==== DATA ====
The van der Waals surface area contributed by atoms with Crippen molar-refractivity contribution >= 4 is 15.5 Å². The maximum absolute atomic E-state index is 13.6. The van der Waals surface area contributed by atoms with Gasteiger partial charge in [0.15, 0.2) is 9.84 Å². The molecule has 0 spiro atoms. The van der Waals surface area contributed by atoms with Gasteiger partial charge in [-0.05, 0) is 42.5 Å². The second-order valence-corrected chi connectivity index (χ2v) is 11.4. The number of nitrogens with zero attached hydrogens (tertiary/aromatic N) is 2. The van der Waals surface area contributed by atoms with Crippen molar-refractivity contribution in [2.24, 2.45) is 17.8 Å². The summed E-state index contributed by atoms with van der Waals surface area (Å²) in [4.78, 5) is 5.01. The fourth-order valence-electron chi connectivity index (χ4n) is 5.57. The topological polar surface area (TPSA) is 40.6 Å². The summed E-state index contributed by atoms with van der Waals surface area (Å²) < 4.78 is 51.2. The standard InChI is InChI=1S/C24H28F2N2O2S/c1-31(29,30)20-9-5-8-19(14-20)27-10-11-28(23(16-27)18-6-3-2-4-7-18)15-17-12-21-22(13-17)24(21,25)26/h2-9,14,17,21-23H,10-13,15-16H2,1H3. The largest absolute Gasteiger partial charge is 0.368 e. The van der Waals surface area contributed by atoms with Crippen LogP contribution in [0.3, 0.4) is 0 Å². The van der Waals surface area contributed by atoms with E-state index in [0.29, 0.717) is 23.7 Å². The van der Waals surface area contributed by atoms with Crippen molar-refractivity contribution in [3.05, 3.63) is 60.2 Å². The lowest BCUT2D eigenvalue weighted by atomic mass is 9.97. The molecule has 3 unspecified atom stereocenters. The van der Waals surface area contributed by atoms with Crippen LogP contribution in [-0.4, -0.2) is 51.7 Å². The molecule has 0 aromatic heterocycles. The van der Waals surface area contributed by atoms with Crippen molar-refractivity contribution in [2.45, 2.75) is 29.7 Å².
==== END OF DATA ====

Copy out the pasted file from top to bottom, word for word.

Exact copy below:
The van der Waals surface area contributed by atoms with Crippen molar-refractivity contribution >= 4 is 15.5 Å². The maximum absolute atomic E-state index is 13.6. The van der Waals surface area contributed by atoms with Gasteiger partial charge in [0.15, 0.2) is 9.84 Å². The molecule has 0 spiro atoms. The van der Waals surface area contributed by atoms with Gasteiger partial charge in [-0.05, 0) is 42.5 Å². The second-order valence-corrected chi connectivity index (χ2v) is 11.4. The number of nitrogens with zero attached hydrogens (tertiary/aromatic N) is 2. The van der Waals surface area contributed by atoms with Crippen molar-refractivity contribution in [2.24, 2.45) is 17.8 Å². The summed E-state index contributed by atoms with van der Waals surface area (Å²) in [4.78, 5) is 5.01. The fourth-order valence-electron chi connectivity index (χ4n) is 5.57. The topological polar surface area (TPSA) is 40.6 Å². The summed E-state index contributed by atoms with van der Waals surface area (Å²) < 4.78 is 51.2. The standard InChI is InChI=1S/C24H28F2N2O2S/c1-31(29,30)20-9-5-8-19(14-20)27-10-11-28(23(16-27)18-6-3-2-4-7-18)15-17-12-21-22(13-17)24(21,25)26/h2-9,14,17,21-23H,10-13,15-16H2,1H3. The largest absolute Gasteiger partial charge is 0.368 e. The van der Waals surface area contributed by atoms with Crippen LogP contribution in [0.3, 0.4) is 0 Å². The van der Waals surface area contributed by atoms with E-state index in [0.29, 0.717) is 23.7 Å². The van der Waals surface area contributed by atoms with Crippen molar-refractivity contribution in [3.05, 3.63) is 60.2 Å². The lowest BCUT2D eigenvalue weighted by atomic mass is 9.97. The molecule has 3 unspecified atom stereocenters. The van der Waals surface area contributed by atoms with Crippen LogP contribution in [-0.4, -0.2) is 51.7 Å². The molecule has 0 aromatic heterocycles. The van der Waals surface area contributed by atoms with Crippen molar-refractivity contribution in [2.45, 2.75) is 29.7 Å².